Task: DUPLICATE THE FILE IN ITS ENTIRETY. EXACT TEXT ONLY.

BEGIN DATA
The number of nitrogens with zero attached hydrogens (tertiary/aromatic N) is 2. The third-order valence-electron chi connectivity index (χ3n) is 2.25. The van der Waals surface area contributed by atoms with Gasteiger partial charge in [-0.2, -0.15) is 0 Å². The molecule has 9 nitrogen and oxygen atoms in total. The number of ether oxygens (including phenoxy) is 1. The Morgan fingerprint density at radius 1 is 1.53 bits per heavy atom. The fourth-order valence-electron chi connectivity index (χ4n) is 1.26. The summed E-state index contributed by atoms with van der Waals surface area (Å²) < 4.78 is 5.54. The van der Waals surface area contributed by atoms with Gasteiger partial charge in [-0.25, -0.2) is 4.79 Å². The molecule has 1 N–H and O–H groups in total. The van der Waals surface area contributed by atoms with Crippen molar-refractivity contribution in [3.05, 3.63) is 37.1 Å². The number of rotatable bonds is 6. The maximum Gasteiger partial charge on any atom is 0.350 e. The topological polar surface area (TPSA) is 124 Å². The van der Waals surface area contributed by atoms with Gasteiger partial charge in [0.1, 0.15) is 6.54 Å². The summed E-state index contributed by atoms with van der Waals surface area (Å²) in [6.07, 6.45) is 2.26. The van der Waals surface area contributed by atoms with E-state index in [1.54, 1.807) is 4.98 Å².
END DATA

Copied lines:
The number of nitrogens with zero attached hydrogens (tertiary/aromatic N) is 2. The third-order valence-electron chi connectivity index (χ3n) is 2.25. The van der Waals surface area contributed by atoms with Gasteiger partial charge in [-0.2, -0.15) is 0 Å². The molecule has 9 nitrogen and oxygen atoms in total. The number of ether oxygens (including phenoxy) is 1. The Morgan fingerprint density at radius 1 is 1.53 bits per heavy atom. The fourth-order valence-electron chi connectivity index (χ4n) is 1.26. The summed E-state index contributed by atoms with van der Waals surface area (Å²) < 4.78 is 5.54. The van der Waals surface area contributed by atoms with Gasteiger partial charge in [-0.25, -0.2) is 4.79 Å². The molecule has 1 N–H and O–H groups in total. The van der Waals surface area contributed by atoms with Crippen molar-refractivity contribution in [3.05, 3.63) is 37.1 Å². The number of rotatable bonds is 6. The maximum Gasteiger partial charge on any atom is 0.350 e. The topological polar surface area (TPSA) is 124 Å². The van der Waals surface area contributed by atoms with Gasteiger partial charge in [0.1, 0.15) is 6.54 Å². The summed E-state index contributed by atoms with van der Waals surface area (Å²) in [6.07, 6.45) is 2.26. The van der Waals surface area contributed by atoms with E-state index in [1.54, 1.807) is 4.98 Å².